Meanwhile, back at work, my users were asking for the seemingly easy upgrade to allow filtering in the product’s massive control-center-like grid. Sure, no problem…oh, hold on…we can do it but the current grid won’t support it so we’ll have to rebuild the entire module, a testing nightmare (depending on your perspective).

So be careful with work estimates on seemingly simple changes to older products. And try to remember all the often ignored, dependent systems that are affected.

Yesterday a manager told me they were troubled by a showstopper bug that was found after my team had finished testing a particular build.

(My team uses the “Time’s Up!” heuristic to determine when we’re done testing.)

Then the manager asked me what I could do to prevent this from happening again. I thought long and hard on this question and just when I was about to concede defeat, the ultimate solution came to me.

It may take several iterations, but if my team can build a time machine, we can guarantee no showstopper bugs will escape. I think it will really shorten our test cycles too. We’ll just throw stuff to the users, see what problems they encounter, then travel back in time and log it as a Showstopper...or maybe we'll call it a "Show Stopped". Better yet, we’ll just explain it to dev before they write it.

I just have to work out the predestination paradox, so I don’t get stuck in a causal loop, eternally traveling back in time to prevent the same bug from occurring.

My favorite recent time travel movies:

Your application under test (AUT) probably interfaces with external systems. Fact: these external systems will go down at some point while a user is attempting to use your AUT.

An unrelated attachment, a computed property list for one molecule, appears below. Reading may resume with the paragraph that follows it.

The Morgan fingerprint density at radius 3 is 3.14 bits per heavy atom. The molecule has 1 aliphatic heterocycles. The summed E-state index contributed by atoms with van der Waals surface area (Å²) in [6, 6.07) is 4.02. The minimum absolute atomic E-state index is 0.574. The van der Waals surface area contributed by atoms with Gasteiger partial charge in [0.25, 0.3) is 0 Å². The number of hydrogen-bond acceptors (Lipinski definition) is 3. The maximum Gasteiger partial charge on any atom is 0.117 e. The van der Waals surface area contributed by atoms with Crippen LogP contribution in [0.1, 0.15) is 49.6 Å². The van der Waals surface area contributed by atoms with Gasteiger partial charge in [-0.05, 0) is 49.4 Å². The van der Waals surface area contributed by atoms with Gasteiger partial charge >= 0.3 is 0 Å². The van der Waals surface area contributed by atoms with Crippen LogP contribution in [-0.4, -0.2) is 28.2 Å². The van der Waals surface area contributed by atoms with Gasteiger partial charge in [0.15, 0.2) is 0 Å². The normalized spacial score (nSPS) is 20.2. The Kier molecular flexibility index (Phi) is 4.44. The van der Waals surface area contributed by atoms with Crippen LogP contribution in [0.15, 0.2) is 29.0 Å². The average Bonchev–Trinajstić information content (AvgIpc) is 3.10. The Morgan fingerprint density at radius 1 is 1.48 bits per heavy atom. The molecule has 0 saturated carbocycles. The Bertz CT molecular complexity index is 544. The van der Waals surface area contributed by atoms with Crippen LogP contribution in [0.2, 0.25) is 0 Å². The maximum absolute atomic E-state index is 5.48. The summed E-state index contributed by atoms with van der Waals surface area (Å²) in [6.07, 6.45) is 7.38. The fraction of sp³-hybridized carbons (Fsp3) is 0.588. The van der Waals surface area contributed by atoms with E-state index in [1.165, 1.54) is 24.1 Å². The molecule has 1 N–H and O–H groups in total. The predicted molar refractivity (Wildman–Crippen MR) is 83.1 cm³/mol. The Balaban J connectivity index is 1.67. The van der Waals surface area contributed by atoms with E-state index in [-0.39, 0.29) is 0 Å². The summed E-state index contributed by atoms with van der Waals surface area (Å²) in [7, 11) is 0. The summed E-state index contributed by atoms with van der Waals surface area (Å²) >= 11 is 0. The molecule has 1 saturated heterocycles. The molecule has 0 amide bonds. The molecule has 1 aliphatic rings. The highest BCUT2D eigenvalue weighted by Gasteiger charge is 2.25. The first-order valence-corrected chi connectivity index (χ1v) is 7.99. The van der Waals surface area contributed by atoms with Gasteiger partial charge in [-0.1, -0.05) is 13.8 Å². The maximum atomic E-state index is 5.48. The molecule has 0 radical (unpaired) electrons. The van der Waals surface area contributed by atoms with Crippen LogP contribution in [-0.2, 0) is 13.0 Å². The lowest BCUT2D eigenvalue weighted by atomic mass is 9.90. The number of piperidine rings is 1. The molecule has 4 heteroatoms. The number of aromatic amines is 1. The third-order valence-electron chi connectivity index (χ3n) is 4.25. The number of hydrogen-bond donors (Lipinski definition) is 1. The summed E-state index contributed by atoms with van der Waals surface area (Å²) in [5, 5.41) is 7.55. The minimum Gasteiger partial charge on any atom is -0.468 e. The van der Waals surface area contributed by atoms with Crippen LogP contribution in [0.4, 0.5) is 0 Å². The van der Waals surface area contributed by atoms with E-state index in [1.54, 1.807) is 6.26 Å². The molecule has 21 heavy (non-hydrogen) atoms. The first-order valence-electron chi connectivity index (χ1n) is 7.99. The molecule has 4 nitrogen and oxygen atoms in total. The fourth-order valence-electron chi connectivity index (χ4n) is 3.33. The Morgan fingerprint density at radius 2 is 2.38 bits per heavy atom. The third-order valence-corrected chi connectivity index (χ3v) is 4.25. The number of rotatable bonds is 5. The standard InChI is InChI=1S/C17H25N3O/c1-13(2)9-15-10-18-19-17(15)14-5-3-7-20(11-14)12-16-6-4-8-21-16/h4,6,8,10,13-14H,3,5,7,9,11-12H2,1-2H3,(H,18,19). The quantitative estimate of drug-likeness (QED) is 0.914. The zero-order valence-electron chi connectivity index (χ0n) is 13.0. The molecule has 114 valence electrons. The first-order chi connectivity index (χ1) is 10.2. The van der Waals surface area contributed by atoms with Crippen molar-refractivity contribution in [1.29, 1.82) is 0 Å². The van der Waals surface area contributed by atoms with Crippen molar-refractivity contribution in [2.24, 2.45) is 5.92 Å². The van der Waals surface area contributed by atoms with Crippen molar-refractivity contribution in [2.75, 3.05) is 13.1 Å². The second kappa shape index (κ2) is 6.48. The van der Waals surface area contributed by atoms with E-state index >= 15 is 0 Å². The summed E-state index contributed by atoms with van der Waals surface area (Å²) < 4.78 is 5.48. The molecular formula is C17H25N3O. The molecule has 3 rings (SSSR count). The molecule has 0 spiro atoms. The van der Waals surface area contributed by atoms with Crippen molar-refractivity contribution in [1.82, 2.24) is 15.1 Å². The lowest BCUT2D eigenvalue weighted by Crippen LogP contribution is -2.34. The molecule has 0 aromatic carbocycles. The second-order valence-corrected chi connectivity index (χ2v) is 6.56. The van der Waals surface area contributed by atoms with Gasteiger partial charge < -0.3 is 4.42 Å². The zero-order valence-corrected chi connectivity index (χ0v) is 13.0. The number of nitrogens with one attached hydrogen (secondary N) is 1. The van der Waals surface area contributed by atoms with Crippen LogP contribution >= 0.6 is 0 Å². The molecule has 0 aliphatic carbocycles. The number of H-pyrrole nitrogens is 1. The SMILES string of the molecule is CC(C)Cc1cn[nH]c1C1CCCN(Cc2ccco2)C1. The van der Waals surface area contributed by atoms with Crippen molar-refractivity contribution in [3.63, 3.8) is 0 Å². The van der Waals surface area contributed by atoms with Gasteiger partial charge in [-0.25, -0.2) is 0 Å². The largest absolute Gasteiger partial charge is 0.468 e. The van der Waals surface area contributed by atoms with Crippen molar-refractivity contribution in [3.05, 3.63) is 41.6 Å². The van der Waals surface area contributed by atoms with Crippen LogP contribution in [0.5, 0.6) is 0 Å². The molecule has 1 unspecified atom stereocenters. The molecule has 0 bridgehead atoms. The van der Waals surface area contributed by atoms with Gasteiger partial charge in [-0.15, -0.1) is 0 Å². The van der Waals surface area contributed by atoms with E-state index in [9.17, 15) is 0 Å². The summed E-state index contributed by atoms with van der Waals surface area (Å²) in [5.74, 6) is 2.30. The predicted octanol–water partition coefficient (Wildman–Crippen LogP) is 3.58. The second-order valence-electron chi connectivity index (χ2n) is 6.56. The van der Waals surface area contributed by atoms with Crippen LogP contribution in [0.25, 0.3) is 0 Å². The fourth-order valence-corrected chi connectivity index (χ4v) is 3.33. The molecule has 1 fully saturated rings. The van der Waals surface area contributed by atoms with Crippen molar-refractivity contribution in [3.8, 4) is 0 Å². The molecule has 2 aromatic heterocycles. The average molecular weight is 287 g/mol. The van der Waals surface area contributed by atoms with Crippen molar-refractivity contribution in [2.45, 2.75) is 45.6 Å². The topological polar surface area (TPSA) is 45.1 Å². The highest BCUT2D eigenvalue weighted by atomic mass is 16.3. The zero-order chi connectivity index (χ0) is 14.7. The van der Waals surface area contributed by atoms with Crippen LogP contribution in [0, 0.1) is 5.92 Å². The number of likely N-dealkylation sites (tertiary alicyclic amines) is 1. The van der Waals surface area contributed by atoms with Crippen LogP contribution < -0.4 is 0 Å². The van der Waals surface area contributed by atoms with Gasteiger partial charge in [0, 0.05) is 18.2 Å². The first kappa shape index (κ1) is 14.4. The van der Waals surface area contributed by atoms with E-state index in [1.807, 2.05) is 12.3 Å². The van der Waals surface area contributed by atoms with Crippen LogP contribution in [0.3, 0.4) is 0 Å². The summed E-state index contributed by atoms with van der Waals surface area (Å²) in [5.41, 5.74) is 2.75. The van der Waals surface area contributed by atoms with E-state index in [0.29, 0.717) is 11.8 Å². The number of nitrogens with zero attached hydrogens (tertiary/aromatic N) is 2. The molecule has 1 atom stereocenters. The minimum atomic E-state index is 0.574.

Here is the obvious test:

  1. Take ExternalSystemA down. If this is outside your control, simulate ExternalSystemA’s outage by changing where your AUT points for ExternalSystemA.
  2. Trigger whatever user operations cause your AUT to interface with ExternalSystemA.
Expected Results: The user gets a friendly message indicating some functionality is blocked at this time. The support team gets an error alert indicating ExternalSystemA is not responding.

We executed the above test for 6 or 7 external systems and got our AUT robust enough to only block minimum functionality and provide good communication to users and the support team. However, just when we were getting cocky, we encountered a slight variation on the first test that crippled our AUT. Here is the test we missed for each external system.

  1. Put ExternalSystemA into a state where it is up and running but cannot respond to your AUT within the amount of time your AUT is willing to wait. Note: We were able to simulate this by taking down ExternalSystemB, which gets called by ExternalSystemA.
  2. Trigger whatever user operations cause your AUT to interface with ExternalSystemA.
Expected Results: The user gets a friendly message indicating some functionality is blocked at this time. The support team gets an error alert indicating ExternalSystemB is not responding.